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Cost-effectiveness and budget impact of the fixed-dose dual bronchodilator combination tiotropium–olodaterol for patients with COPD in the Netherlands

Authors van Boven J, Kocks J, Postma MJ

Received 10 June 2016

Accepted for publication 4 August 2016

Published 19 September 2016 Volume 2016:11(1) Pages 2191—2201


Checked for plagiarism Yes

Review by Single-blind

Peer reviewers approved by Dr Amy Norman

Peer reviewer comments 2

Editor who approved publication: Dr Richard Russell

Job FM van Boven,1,2 Janwillem WH Kocks,2 Maarten J Postma1,3,4

1Department of Pharmacy, Unit of PharmacoEpidemiology & PharmacoEconomics, 2Department of General Practice, Groningen Research Institute for Asthma and COPD (GRIAC), 3Institute of Science in Healthy Aging & healthcaRE (SHARE), 4Department of Epidemiology, University Medical Center Groningen (UMCG), University of Groningen, Groningen, the Netherlands

Purpose: The fixed-dose dual bronchodilator combination (FDC) of tiotropium and olodaterol showed increased effectiveness regarding lung function and health-related quality of life in patients with chronic obstructive pulmonary disease (COPD) compared with the use of its mono-components. Yet, while effectiveness and safety have been shown, the health economic implication of this treatment is still unknown. The aim of this study was to assess the cost–utility and budget impact of tiotropium–olodaterol FDC in patients with moderate to very severe COPD in the Netherlands.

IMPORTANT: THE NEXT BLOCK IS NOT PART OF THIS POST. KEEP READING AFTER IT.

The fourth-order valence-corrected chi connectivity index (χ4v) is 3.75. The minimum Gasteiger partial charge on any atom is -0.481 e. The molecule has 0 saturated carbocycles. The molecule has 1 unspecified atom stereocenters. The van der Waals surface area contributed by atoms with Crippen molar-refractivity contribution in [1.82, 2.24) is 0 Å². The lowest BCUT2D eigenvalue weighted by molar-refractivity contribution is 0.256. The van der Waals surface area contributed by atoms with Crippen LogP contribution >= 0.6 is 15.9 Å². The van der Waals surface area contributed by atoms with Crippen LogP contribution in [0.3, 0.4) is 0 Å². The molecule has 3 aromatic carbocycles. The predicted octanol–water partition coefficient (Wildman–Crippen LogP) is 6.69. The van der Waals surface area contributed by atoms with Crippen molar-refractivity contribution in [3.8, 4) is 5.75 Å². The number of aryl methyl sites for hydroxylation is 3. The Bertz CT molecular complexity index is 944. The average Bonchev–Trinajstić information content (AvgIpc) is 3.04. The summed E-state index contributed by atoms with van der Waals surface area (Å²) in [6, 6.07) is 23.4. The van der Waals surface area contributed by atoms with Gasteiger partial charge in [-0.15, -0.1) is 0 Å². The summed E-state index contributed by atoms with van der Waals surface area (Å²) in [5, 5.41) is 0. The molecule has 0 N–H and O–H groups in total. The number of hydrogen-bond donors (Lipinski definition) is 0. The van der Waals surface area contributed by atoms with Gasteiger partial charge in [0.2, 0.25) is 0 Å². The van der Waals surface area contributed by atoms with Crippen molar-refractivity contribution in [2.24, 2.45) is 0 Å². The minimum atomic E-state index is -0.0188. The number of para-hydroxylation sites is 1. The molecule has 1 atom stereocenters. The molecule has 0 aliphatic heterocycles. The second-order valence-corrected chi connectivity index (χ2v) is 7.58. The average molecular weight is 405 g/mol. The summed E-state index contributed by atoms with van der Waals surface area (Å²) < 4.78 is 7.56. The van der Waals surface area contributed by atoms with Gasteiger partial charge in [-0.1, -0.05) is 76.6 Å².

Patients and methods: A cost–utility study was performed, using an individual-level Markov model. To populate the model, individual patient-level data (age, height, sex, COPD duration, baseline forced expiratory volume in 1 second) were obtained from the tiotropium–olodaterol TOnado trial. In the model, forced expiratory volume in 1 second and patient-level data were extrapolated to utility and survival, and treatment with tiotropium–olodaterol FDC was compared with tiotropium. Cost–utility analysis was performed from the Dutch health care payer’s perspective using a 15-year time horizon in the base-case analysis. The standard Dutch discount rates were applied (costs: 4.0%; effects: 1.5%). Both univariate and probabilistic sensitivity analyses were performed. Budget impact was annually assessed over a 5-year time horizon, taking into account different levels of medication adherence.
Results: As a result of cost increases, combined with quality-adjusted life-year (QALY) gains, results showed that tiotropium–olodaterol FDC had an incremental cost-effectiveness ratio of €7,004/QALY. Without discounting, the incremental cost-effectiveness ratio was €5,981/QALY. Results were robust in univariate and probabilistic sensitivity analyses. Budget impact was estimated at €4.3 million over 5 years assuming 100% medication adherence. Scenarios with 40%, 60%, and 80% adherence resulted in lower 5-year incremental cost increases of €1.7, €2.6, and €3.4 million, respectively.
Conclusion: Tiotropium–olodaterol FDC can be considered a cost-effective treatment under current Dutch cost-effectiveness thresholds.

Keywords: COPD, cost-effectiveness, health economics, cost–utility, budget impact

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